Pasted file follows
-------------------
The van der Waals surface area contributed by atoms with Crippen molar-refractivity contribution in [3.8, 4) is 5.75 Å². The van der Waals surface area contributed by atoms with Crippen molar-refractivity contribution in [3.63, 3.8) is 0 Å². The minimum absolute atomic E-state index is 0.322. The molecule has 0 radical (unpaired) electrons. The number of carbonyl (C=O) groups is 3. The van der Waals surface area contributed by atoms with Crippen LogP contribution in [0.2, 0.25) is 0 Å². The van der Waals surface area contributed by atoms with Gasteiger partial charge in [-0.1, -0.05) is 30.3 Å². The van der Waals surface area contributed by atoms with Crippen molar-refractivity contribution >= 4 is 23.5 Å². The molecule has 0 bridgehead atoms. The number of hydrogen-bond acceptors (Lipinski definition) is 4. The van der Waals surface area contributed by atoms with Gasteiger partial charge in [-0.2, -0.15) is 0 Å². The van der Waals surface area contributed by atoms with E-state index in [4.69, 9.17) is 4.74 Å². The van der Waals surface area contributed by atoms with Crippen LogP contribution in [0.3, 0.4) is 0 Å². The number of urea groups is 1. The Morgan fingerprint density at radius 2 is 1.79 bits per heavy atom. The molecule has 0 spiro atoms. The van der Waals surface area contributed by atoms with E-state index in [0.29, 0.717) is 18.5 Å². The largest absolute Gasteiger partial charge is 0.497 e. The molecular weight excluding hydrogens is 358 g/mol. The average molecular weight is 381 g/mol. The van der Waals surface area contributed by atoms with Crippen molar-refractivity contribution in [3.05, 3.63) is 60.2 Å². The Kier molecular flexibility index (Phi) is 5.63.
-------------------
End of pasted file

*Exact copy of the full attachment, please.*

The van der Waals surface area contributed by atoms with Crippen molar-refractivity contribution in [3.8, 4) is 5.75 Å². The van der Waals surface area contributed by atoms with Crippen molar-refractivity contribution in [3.63, 3.8) is 0 Å². The minimum absolute atomic E-state index is 0.322. The molecule has 0 radical (unpaired) electrons. The number of carbonyl (C=O) groups is 3. The van der Waals surface area contributed by atoms with Crippen LogP contribution in [0.2, 0.25) is 0 Å². The van der Waals surface area contributed by atoms with Gasteiger partial charge in [-0.1, -0.05) is 30.3 Å². The van der Waals surface area contributed by atoms with Crippen molar-refractivity contribution >= 4 is 23.5 Å². The molecule has 0 bridgehead atoms. The number of hydrogen-bond acceptors (Lipinski definition) is 4. The van der Waals surface area contributed by atoms with Gasteiger partial charge in [-0.2, -0.15) is 0 Å². The van der Waals surface area contributed by atoms with E-state index in [4.69, 9.17) is 4.74 Å². The van der Waals surface area contributed by atoms with Crippen LogP contribution in [0.3, 0.4) is 0 Å². The number of urea groups is 1. The Morgan fingerprint density at radius 2 is 1.79 bits per heavy atom. The molecule has 0 spiro atoms. The van der Waals surface area contributed by atoms with E-state index in [0.29, 0.717) is 18.5 Å². The largest absolute Gasteiger partial charge is 0.497 e. The molecular weight excluding hydrogens is 358 g/mol. The average molecular weight is 381 g/mol. The van der Waals surface area contributed by atoms with Crippen molar-refractivity contribution in [3.05, 3.63) is 60.2 Å². The Kier molecular flexibility index (Phi) is 5.63.